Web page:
Kevin-Prince Boateng
GettyImagesKevin-Prince Boateng impressed at the World Cup, scoring against USA in the second round

Landon Donovan has, after that horrible 2006 tournament, become the man for his country's big occasions once again. A nerveless penalty, rattled off the inside of the post, levelled matters and had Americans dreaming once again. Ghana meanwhile, had lost their impetus and began to bear resemblance to the team doubted in the group stages. They found themselves as the team holding on for full-time and their own managerial pep-talk though the arrival of veteran Stephen Appiah, for Boateng, had already begun to steady the ship.

Coach Milovan Rajevac got his chance to regroup, after Jozy Altidore scuffed USA's best chance of a winner wide of Kingson's post. Both teams were entering unknown tournament territory in extra-time but there was also an unwelcome repeating of American history. Gyan scored a markedly similar strike to that of Boateng in powering through Bocanegra and blasting his shot past Tim Howard. This time, the comeback was not to be mounted. This was an altogether more canny opponent for the Americans to overcome, and one whose athleticism was superior and depth of fitness deeper.

Africa's most pragmatic side flew in the face of tired clichés about naivety defining players from this continent with a slow strangulation of the game via some rather unseemly play-acting, highly conservative passing moves and keeping just one player at a time up front. Even when Howard was launched up front late on to stage an unlikely aerial duel with Kingson, his opposite number, they remained solid to the last and the celebrations and dance moves could kick into gear.

The next step for Ghana is one into the unknown, previously only trodden by Cameroon and Senegal. "Me and my colleagues were disappointed there were no African teams with us," said Ayew. "We feel we have Africa behind us and that gives us the energy to fight more."

Bradley, with home time on the horizon, was sanguine in defeat. "We had the country behind us and great fans in the stadium and we had belief," he said but admitted that "when you get to World Cup level we know we have to get better."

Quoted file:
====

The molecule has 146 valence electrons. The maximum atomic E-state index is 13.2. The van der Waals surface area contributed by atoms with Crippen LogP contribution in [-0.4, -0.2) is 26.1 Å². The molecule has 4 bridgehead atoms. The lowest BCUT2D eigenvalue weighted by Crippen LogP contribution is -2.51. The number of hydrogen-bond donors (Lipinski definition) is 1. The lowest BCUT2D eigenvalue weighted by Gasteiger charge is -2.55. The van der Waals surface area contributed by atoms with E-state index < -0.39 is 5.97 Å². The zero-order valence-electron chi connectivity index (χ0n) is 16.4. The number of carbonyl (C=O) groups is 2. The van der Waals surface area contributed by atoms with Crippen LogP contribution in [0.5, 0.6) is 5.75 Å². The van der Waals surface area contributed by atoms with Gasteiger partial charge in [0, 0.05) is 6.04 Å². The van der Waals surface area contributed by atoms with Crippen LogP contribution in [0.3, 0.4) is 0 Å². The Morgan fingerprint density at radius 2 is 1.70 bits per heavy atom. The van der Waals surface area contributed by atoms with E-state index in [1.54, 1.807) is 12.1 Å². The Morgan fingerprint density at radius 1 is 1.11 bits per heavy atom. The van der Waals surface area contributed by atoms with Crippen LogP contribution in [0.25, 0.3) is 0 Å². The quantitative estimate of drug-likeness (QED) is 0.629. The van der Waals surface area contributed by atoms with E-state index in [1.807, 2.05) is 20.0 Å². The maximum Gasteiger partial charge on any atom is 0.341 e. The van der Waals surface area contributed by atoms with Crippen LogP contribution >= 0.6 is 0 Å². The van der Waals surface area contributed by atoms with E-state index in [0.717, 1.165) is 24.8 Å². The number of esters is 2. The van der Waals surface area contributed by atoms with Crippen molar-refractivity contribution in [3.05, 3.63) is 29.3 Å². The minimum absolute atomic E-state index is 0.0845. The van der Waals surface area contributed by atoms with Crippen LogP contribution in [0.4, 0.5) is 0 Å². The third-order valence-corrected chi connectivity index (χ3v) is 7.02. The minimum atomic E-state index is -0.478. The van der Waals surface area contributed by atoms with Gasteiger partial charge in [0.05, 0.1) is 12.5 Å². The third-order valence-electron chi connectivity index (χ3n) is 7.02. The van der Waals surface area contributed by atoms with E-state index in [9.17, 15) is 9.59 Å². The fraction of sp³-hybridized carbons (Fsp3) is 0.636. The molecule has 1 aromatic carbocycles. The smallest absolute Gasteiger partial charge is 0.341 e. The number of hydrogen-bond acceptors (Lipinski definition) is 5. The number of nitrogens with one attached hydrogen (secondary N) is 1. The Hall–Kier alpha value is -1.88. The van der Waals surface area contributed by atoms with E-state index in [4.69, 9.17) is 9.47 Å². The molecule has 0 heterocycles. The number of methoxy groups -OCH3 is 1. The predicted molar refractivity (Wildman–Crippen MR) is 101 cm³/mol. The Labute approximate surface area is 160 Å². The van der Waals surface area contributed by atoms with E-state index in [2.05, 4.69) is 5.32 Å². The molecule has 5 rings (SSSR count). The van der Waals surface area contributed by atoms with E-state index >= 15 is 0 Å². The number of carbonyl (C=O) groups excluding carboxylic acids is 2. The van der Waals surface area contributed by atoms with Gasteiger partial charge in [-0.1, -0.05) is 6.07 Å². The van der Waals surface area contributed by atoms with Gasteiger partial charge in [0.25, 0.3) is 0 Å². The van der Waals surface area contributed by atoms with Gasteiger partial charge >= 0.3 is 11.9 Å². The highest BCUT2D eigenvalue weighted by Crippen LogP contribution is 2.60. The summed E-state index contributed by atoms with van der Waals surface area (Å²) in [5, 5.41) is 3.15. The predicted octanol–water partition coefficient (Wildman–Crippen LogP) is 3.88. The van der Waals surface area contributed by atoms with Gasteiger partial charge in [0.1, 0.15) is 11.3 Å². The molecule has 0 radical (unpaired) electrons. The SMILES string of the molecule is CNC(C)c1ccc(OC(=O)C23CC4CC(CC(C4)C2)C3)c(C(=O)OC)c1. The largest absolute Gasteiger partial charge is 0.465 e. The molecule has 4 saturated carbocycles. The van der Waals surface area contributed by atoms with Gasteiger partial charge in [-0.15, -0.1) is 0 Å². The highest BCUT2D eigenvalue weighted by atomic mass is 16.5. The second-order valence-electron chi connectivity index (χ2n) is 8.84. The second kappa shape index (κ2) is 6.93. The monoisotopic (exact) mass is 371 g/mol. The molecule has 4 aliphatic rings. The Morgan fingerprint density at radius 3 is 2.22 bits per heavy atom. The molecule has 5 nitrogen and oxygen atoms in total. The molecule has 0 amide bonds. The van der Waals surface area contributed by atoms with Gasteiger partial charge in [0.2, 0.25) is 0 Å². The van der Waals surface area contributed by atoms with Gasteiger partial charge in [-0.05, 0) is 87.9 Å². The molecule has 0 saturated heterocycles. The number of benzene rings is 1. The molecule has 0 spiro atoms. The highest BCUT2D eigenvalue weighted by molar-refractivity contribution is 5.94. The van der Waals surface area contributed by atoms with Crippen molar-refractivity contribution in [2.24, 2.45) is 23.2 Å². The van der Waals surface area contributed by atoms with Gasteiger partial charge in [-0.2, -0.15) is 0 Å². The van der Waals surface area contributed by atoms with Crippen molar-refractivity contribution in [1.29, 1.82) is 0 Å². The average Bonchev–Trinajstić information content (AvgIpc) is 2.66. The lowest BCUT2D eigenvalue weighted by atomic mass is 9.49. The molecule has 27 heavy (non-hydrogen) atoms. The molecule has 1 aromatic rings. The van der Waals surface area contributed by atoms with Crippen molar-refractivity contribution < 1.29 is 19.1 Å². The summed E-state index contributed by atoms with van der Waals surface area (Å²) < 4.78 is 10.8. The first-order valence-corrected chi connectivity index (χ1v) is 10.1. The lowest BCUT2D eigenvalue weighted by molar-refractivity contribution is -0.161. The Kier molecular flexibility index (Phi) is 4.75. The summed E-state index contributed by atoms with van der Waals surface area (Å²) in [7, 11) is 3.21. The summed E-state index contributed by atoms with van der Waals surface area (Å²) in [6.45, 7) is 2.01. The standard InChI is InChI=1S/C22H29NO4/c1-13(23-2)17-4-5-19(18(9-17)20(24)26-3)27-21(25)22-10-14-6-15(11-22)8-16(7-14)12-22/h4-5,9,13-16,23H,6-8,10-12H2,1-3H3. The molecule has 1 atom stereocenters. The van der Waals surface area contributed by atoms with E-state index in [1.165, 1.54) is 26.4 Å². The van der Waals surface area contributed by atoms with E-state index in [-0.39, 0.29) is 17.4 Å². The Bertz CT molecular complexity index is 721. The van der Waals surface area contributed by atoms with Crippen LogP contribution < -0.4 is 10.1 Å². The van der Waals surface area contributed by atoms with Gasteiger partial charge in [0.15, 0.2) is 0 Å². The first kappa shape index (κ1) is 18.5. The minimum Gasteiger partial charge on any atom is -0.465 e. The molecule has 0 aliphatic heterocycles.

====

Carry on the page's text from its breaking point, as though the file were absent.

MAN OF THE MATCH: Stephen Appiah. The likes of Gyan, Ayew and Boateng played more of this match but the arrival of the virtually clubless former captain allowed Ghana to wrest back control of the midfield when the Americans were beginning to overrun them. His poise provided a platform for victory.

USA VERDICT: An exit at this stage will register as a disappointment when hopes were so high but this time the frailties were exposed. A lack of pace at the back and an over-reliance on the likes of Donovan and Dempsey are disadvantages that this time could be countered. Bob Bradley can take credit for an often thrilling campaign but his desolation was apparent in the immediate aftermath.

GHANA VERDICT: They married attacking quality with grit and an appreciation of the dark arts, much like, in fact, their next opponents in Uruguay. They are resilient too and any panic abated once they recovered from USA's expected second-half onslaught.

SOCCER CITY AWAITS: Uruguay v Ghana may have seemed unlikely at the beginning of this tournament but promises much. Judging by some of the strong-arm stuff served up by Ghana and Uruguay's gamesmanship in Port Elizabeth, the referee could be busy. As it is, Ghana look likely to be without the injured Boateng while suspensions rob Rajevac of Jonathan Mensah and Andre Ayew.